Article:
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Respond To Inquiries & Orders

An export sale usually starts with an inquiry. Someone overseas has heard of you and wants more information. The inquiry might be general, for example, "Tell me more about your company and product" or specific, for example, "What is the price?"

Inquiries are precious. It's a buyer's market, and the inquirer has other options. You should respond quickly, fully and professionally. If prospects like what you tell them, they’ll follow up with more specific requests for price, delivery and payment terms. Some inquiries, however, may be fishing expeditions, so use discretion in responding. Basically, you need to know if they are serious and reputable. As you provide requested information, you should also ask the prospects for information, such as who they are and what they do. If you’re satisfied and want the business, be prepared to negotiate until you’ve mutually agreed on all the terms (price, delivery, payment, etc.)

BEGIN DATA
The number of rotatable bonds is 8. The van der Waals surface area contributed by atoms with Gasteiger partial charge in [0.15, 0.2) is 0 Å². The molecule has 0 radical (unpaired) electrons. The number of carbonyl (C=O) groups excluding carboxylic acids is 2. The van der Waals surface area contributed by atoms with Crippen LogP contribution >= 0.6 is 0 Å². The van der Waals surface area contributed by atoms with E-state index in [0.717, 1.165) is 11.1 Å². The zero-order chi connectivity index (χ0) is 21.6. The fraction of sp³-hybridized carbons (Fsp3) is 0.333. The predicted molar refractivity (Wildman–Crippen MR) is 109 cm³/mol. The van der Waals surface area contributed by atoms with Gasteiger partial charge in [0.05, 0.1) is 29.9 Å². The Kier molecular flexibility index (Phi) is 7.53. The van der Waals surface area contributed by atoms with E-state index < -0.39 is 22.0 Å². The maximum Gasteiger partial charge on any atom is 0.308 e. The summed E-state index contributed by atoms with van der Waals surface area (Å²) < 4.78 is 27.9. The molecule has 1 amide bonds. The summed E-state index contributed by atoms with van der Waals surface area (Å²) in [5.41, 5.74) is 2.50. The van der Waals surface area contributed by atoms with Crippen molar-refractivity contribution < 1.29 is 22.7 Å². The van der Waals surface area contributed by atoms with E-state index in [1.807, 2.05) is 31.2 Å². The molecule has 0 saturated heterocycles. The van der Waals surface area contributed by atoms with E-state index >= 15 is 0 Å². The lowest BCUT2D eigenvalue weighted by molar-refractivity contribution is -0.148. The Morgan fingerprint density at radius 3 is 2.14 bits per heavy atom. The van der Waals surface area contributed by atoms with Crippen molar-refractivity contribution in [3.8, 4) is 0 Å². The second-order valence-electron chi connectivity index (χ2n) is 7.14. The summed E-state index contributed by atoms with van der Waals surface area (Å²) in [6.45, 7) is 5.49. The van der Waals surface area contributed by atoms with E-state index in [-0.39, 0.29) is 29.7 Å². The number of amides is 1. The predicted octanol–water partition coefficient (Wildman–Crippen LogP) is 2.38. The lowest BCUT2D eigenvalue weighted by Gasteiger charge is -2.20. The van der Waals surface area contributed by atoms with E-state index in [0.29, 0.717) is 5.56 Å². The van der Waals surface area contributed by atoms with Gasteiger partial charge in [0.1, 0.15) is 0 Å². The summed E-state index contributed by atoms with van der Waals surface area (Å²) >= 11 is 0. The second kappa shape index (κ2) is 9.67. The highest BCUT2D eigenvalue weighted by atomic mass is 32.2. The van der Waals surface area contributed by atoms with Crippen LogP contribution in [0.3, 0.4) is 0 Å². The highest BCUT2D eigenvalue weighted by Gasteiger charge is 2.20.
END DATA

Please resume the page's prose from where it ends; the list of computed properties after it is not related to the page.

Should you respond to every inquiry? No. You might disregard form letters or inquiries that are clearly unprofessional or poorly written. However, it’s not always possible to distinguish serious from frivolous requests. Err on the side of responding to all or most inquiries. If in doubt, don't send samples or bulky product literature that costs more in postage.

Exporting Basics and other Internet export guides offer detailed advice on when and how to respond to inquiries, as well as sample response letters, export quotation worksheets, and model Proforma invoices. Here are some pointers:

  • Say it fast or not at all - Delay implies lack of interest or low priority.
  • Answer all questions asked - Don't make them ask the same questions twice.
  • Use a business-like tone - Be friendly and courteous; avoid obvious form letters.
  • Reply in the language specified. Reply in English if invited; translate as needed.
  • Print and sign all letters. Handwritten or unsigned letters leave a bad impression.
  • Enclose product brochures, price lists and other information only after confirming the inquirer's credentials or intent. These materials usually answer most questions, so that the next communication will more likely be a request for quote.
  • Send a form response, or no response, if the request is unprofessional, poorly written or obvious boilerplate.
 
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